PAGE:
Look beyond code churn to minimize technical debt
By Grace Bradford at 9:59am on November 3, 2017
How do you measure developer productivity?
This question has troubled developers, team leads, managers, and C-Level executives for decades. Folks have tried everything from counting code to measuring product success, and from analyzing time spent to even using the Fibonacci sequence to forecast project size.
In recent years, the popular claim is that code churn is the best metric to pay attention to. At GitClear, we believe these metrics aren’t an ideal way to measure developer productivity. So, you might be asking: if those metrics are flawed, then what should we be measuring? Good question. Let's explore deeper.
The flaws of measuring code churn
Code churn is typically defined as the percentage of a developer’s own code representing an edit to their own recent work. According to GitPrime, the main reason to measure churn is “to allow software managers and other project stakeholders to control the software development process, especially its quality. When churn starts to spike, this can be an indicator that something is off with the development process.”
However, GitClear founder Bill Harding says that this line of thinking is inherently flawed. “Churn only exists relative to a developer's commit habits. That is, if Alice makes one commit per day, she will appear to have low churn since all of her work was lumped together. If Bob makes 10 commits that end up accomplishing the exact same work, he’s going to appear to have a problem with churn. Our belief is that the work style of Bob and Alice are both fine; what matters is just how much they're getting done. That's what Line Impact measures.”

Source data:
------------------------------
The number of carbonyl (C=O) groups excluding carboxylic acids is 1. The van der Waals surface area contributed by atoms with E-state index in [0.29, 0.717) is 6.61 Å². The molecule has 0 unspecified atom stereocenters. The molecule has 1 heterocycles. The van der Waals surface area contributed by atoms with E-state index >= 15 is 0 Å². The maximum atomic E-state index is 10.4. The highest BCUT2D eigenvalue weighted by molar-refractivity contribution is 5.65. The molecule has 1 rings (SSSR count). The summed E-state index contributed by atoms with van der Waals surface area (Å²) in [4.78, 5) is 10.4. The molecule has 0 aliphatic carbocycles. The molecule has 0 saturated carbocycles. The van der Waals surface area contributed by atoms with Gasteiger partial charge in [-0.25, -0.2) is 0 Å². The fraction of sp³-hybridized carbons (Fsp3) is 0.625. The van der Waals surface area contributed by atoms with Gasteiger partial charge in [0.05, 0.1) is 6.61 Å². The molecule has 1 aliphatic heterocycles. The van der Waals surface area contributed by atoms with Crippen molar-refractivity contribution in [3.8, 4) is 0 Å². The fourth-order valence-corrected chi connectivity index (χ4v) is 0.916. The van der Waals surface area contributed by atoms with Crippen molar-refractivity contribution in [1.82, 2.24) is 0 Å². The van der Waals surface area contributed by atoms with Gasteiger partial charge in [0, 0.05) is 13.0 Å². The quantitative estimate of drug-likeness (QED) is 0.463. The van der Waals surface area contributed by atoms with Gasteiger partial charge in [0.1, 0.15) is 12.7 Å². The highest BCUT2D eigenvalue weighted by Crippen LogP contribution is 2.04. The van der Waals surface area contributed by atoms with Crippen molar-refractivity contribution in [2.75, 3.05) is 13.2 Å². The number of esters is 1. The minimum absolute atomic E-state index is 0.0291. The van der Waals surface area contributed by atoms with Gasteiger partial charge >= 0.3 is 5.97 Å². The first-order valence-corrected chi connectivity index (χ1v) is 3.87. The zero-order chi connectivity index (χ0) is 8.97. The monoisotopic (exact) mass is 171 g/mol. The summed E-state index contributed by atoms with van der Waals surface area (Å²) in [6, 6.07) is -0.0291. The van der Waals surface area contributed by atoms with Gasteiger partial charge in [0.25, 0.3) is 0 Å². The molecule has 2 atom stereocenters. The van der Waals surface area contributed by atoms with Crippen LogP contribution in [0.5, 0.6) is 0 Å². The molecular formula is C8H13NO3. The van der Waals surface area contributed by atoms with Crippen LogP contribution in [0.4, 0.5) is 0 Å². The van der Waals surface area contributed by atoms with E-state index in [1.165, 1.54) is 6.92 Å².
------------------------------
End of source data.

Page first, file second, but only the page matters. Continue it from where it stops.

So, what exactly is Line Impact?
Line Impact is a relative measure of commit value. We take into consideration the typical performance of developers as individual contributors, as well as your dev team as a whole. We look at changes like additions, updates, and removals, and look at their relative impact together to quantify how meaningful the entire commit was. Here's a handy chart that details the exact metrics we look at:
Technical debt: less scary than it sounds
GitPrime measures technical debt in a way that encourages coders to be more cautious before they make a commit. If they have to revise it later, that counts against them negatively. But assuming that Alice is ending up doing the same amount of work as Bob, there's no reason we should be trying to change the work style of either one. Whether Alice takes 3 hours to perfect one commit or Bob takes 3 hours to commit and revise three times, the work evens out.
The concept that all code must be done perfectly the first time around can be harmful to overall productivity and team morale. Forcing all developers to code, in the same way, isn’t the best way to manage your team. As the saying goes, “If you judge a fish by its ability to climb a tree, it will live its whole life believing that it is stupid.” Measuring a developer’s performance relative to themselves will give you better insight into what their coding style is, where their strengths lie, and how you can best manage them.
Whether you can count your teammates on one hand, or you are managing a dev team that’s spread across multiple time zones, evaluating code effectively is imperative to the overall success of your organization.
Ready to learn more?